September 25, 2022 at Saint Agnes, St William, & St. Peter Parishes in Naples, FL
This is a complex and troubling parable. I’ve always been disturbed by that man who even after death thinks that Lazarus should serve him. “Send him to my brothers” he says as though nothing has changed. While some may see his concern for his brothers, I find it troubling that he’s only worried about his own family. Oddly, at this point, the rich man has suddenly learned the name of someone he could not see before.
In the context of Luke’s Gospel, the closer we get to the end, to Jerusalem, and the culmination of his ministry, Jesus begins to focus on the poor and the demands of discipleship. … more »
In preserving this parable for us, Luke proposes a new creative management strategy that seems a little “off” until you sit with it for a while. The steward and his boss both know that the debts owed to them would probably never be paid in full. Droughts, floods, plagues were all too normal catastrophes that ruined a sharecropper’s chances of getting out of debt. There might be enough to pay the boss, but the left-over for the one in debt would be minimal. The steward is very clever and Jesus recognizes this immediately. … more »
With our first day on this ship and a wonderful week ahead of us, we are gifted with a very familiar Gospel that in some ways could set a theme or a give some focus to the time we spend onboard together. My own hope is that your presence here today and perhaps during the week will be a real-time proclamation of this Gospel and it’s three parables all of which have a common element that might not be obvious from just reading the text. In each one of these parables, there is a party, a dinner, a joyful celebration, and that is Luke’s concern for us. … more »
Not just the crowds, but Jesus’ closest disciples do not seem to understand the radical nature of his mission or the total cost of it. They only see the glory of victory after their experience of Jesus’ powerful campaign of miracles and preaching and his rising popularity as they approach Jerusalem on the eve of Passover. His repeated predictions of suffering and rejection fall on deaf ears in the din of the welcoming crowds and swirling rumors of a messianic breakthrough.
The truth is that few of us just like those earliest disciples fail to grasp the radical nature of following Jesus. … more »
I am frustrated with what the church gives us today for this Gospel. What frustrates me is the way some committee decided to do some “cut and paste” with these verses. Notice that six verses missing, clipped out for whatever reason, leaving us with a parable from the lips of Jesus without the reason Jesus had for telling it.
In those missing verses, a man has slipped into the banquet who is suffering from what our translators call: “Dropsy.” Whatever that means is beside the point. It’s not good, and his presence there had to put everyone on edge. … more »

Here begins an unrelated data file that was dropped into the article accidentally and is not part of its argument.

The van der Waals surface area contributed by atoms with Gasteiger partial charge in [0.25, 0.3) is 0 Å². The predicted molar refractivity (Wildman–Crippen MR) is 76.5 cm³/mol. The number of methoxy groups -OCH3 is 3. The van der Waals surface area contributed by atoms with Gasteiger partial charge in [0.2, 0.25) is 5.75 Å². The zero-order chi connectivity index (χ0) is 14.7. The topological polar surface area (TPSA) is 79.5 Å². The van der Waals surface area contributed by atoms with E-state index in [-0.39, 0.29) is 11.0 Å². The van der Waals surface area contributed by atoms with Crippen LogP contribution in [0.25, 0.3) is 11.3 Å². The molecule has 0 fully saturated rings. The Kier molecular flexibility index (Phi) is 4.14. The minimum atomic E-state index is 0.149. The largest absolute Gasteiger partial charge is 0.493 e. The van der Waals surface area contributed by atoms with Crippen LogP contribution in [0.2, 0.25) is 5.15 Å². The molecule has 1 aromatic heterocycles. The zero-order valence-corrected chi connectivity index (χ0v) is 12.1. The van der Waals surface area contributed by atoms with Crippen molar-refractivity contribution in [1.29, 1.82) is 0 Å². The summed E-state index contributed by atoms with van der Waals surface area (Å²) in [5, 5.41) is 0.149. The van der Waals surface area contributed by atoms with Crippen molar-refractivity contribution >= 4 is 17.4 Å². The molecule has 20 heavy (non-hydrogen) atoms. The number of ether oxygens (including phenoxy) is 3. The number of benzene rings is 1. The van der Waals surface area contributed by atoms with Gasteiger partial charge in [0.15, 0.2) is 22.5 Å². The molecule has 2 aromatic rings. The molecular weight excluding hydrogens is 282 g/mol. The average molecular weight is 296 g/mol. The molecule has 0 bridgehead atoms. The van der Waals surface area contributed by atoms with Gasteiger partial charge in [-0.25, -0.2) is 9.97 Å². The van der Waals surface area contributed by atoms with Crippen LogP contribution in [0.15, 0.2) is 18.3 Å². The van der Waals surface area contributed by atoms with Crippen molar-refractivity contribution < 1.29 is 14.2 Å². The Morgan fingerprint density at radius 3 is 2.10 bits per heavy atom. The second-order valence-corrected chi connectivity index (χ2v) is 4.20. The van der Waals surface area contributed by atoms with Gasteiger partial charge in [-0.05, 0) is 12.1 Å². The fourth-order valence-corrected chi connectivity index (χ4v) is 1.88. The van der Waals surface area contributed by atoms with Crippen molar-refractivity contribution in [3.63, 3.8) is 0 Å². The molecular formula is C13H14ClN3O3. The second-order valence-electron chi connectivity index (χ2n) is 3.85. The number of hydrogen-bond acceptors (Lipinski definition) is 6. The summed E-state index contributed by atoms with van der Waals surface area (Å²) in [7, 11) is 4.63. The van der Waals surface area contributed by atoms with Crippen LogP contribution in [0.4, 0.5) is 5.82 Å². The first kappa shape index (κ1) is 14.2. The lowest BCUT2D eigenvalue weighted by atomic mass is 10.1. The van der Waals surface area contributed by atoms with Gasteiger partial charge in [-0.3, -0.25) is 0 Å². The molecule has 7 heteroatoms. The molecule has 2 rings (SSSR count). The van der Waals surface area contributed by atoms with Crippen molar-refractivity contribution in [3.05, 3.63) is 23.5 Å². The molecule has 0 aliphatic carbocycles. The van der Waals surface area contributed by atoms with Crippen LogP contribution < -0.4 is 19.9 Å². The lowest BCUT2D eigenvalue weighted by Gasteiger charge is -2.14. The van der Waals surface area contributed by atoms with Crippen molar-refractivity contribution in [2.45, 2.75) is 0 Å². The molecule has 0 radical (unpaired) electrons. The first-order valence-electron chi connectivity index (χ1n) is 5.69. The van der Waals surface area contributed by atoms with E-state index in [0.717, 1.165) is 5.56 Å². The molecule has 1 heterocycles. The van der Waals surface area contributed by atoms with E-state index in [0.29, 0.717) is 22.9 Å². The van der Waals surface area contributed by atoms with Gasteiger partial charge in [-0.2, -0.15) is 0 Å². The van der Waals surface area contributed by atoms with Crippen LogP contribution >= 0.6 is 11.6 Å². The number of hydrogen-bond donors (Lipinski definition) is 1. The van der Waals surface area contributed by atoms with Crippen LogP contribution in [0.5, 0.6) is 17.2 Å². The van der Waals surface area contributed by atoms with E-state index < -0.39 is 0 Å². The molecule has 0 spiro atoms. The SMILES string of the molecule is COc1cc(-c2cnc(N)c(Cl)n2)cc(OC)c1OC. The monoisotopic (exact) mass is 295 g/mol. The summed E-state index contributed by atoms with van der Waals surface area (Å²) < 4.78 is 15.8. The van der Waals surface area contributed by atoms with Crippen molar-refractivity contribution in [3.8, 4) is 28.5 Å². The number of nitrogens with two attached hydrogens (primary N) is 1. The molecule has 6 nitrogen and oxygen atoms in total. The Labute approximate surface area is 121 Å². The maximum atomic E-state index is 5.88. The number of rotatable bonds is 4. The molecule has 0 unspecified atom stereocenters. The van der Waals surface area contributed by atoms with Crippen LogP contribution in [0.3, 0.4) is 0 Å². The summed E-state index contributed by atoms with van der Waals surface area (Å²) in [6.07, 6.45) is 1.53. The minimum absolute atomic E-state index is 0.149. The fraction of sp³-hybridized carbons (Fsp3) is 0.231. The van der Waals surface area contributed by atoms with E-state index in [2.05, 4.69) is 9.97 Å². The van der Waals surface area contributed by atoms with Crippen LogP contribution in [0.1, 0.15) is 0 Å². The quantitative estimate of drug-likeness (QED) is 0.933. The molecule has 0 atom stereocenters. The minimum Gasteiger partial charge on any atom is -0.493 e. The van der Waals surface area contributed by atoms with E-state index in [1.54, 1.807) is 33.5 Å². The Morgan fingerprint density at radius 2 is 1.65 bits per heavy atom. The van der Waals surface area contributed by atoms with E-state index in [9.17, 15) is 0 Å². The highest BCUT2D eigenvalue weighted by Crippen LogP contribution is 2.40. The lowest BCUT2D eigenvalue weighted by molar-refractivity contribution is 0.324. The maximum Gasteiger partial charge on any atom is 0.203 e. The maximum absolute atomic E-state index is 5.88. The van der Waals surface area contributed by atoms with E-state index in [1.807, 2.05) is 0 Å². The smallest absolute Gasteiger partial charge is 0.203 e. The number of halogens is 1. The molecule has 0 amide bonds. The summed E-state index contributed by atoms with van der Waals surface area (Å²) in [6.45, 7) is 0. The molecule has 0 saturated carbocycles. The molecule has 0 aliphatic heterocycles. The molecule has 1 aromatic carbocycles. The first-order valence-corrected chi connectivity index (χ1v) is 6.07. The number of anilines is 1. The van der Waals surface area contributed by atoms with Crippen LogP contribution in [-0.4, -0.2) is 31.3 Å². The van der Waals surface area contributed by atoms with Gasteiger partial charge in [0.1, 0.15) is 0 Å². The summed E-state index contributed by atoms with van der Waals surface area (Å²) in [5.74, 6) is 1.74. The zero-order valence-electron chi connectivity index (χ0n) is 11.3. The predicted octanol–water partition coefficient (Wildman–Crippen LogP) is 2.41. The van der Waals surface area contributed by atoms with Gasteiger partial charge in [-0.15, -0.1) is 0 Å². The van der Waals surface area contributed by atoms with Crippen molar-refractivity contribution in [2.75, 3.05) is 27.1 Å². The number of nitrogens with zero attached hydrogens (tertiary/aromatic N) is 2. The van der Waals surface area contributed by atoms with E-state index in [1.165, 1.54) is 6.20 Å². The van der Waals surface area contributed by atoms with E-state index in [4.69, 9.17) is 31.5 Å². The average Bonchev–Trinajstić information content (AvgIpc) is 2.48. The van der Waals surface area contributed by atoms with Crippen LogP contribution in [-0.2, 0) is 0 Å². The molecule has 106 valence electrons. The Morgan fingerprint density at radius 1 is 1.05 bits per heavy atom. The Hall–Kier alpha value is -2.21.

There is an undeniable and an unmistakable image of the Kingdom of God being put before us by Saint Luke today as Jesus speaks to us in a very direct way. The whole idea of locking people out of the heavenly banquet is strange and ought to make us uncomfortable because we will have to begin to think about whether or not we are in or we are out.
For you and me, there is a special danger that comes with thinking that we’re in, or we should be in, or deserve to be in because we’re here right now, because we go to Mass, listen to the Gospel, and do this and that because that’s what we ought to do. … more »
I have always liked these Gospel verses most of which are only given to us in Luke’s Gospel. I like them because they expose the shallow silliness so often suggested to us by cheap art that makes Jesus look like a nice, long-haired sissy. If these verses make anyone uncomfortable with their image or relationship with Jesus, it’s time to deal with it.
In the various ways I have served the church in the past, I have come into contact with priests and lay leaders of the church who for various reasons have become ineffective. … more »
Did we just hear warnings, commandments, or suggestions? I counted eight: Don’t be afraid, put on your shoes, sell your stuff, give to those in need, put your coat on, turn on the porch light, stay by the door, and shut the windows. That’s my take on these verses, and it might just be that the last seven are instructions on how to have no fear.
Whatever. The sacred scriptures today give us plenty to think about when it comes to faith, and if taken seriously, these readings ought to give us every reason to take a good new look at this matter of faith because too many people think that faith is a noun, not a person, not a place, but a thing. … more »
Living as I do in what is often referred to as “East Naples” makes this Gospel very real and the message of Jesus very troubling. Some of the folks who live up in North Naples actually refer to this part of town as “Storage Town.” The number of climate-controlled facilities in this part of Naples is astounding, and we know that one reason is that those other parts of Naples would never allow them to be constructed in their sight. The other reason is because people everywhere think they need them. … more »
It is important to notice that an instruction on prayer is followed by examples of action. The two cannot be separated. First, we get the words. Then we get the action. The words begin by establishing our relationship with God when we say the word, “Father.” The very next part of the prayer commits us to do all in our power to bring God’s Kingdom into our time and place. Those words: “Thy Kingdom Come. Thy will be done” are not telling God to do something. They express our readiness to do whatever it takes to bring the Kingdom. … more »